[whatwg] Style sheet loading and parsing (over HTTP)

Jon Barnett jonbarnett at gmail.com
Thu May 24 06:49:23 PDT 2007

On 5/24/07, Gervase Markham <gerv at mozilla.org> wrote:
> Jon Barnett wrote:
> > It's detrimental to the user when the user is denied content or a
> > stylesheet for the content because a server is misconfigured.  There are
> > cases, such as CSS documents and images referenced by CSS documents,
> > where ignoring Content-type is never harmful.  in other cases, the harm
> > can be mitigated by the rules in the spec.
> It's also detrimental to the user when they are put at security risk
> because MIME types are not respected.
> Recent example: spammers, phishers and other sundry evildoers have
> started attaching HTML attachments to Bugzilla installations, and using
> them as redirectors to their sites, to avoid domain name blacklists in
> spam filtering software.
> Obvious solution: if an attachment is uploaded by a user with no
> permissions and its MIME type is one which contains script executed by
> the browser (all HTML types, SVG, ...) then change it to "text/plain".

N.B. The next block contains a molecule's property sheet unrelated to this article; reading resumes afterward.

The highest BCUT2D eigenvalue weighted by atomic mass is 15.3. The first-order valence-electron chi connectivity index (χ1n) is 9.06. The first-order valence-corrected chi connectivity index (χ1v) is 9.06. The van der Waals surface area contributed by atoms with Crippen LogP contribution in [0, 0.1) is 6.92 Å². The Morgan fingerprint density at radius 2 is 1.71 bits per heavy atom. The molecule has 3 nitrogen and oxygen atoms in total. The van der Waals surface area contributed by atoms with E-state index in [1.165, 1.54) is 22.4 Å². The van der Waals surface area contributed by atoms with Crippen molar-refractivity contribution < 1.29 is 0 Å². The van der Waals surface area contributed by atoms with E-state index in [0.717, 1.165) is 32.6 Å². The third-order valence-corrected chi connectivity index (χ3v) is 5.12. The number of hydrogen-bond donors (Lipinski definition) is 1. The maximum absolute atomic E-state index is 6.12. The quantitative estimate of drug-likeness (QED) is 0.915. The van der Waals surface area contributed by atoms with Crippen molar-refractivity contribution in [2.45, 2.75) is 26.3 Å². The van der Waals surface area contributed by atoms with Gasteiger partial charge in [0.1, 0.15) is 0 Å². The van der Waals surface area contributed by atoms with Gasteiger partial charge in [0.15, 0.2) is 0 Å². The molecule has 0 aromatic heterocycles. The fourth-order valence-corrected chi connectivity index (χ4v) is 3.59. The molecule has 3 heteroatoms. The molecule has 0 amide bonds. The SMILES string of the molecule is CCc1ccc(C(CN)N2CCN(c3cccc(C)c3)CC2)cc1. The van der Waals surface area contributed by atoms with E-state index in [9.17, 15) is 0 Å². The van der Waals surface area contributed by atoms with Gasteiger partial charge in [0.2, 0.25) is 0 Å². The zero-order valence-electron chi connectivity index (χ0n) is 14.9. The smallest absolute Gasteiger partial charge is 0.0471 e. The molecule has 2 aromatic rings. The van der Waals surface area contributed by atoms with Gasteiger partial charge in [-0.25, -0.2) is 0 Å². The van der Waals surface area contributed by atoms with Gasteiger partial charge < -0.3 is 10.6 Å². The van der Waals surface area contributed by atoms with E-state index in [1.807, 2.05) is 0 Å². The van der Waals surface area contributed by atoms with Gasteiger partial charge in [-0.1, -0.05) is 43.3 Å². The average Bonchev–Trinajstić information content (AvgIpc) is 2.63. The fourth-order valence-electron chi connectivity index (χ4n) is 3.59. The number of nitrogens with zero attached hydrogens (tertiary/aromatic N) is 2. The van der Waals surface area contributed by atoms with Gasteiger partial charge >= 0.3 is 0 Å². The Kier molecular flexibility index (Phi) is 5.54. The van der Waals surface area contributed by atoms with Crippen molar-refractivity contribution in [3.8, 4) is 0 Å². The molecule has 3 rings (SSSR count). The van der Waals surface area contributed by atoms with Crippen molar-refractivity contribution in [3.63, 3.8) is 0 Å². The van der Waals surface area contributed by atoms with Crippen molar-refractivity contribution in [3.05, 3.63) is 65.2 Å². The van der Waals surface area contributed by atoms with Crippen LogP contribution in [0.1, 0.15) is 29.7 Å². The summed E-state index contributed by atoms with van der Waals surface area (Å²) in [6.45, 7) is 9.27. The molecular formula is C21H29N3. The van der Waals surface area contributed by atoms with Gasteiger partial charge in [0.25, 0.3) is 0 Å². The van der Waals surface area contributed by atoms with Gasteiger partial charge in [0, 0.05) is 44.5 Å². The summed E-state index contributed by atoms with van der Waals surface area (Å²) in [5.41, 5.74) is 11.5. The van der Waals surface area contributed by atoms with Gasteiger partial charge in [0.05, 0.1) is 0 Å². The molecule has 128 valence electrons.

> This is the least intrusive option - the attachment can still be viewed,
> and someone with permissions can change the MIME type later after
> checking the content.
> However, this doesn't protect anyone using IE, because IE claims to know
> better and ignores Content-Type.
> Gerv

if I read the current draft correctly, that resource should still be sniffed
as text/plain.  That's what I meant by "the harm can be mitigated by the
rules in the spec".

I would propose that the "type" attribute be more meaningful on, for
example, the <a> element and the <object> element:
- If the "type" attribute is present, the UA must use its value as the value
of the Accept request header when requesting a resource

And then apply sniffing rules that take the Accept request header into
account (including wildcards in the Accept header):
- If the Accept request header accepts text/plain and not text/html, and the
Content-type response header is text/plain, it must not be sniffed as HTML.
- If the Accept request header does accept text/html, and the Content-type
response header is text/plain, it may be sniffed as HTML.

That would allow, for example, Bugzilla to use <a type="text/plain"> when
linking to an attachment without fear that the attachment might be sniffed
as text/html.

I don't know how that would break existing content, but I did want to
mention it.  I don't think the "type" attribute is currently abused,
especially on links, in a way that would make this harmful.

Jon Barnett
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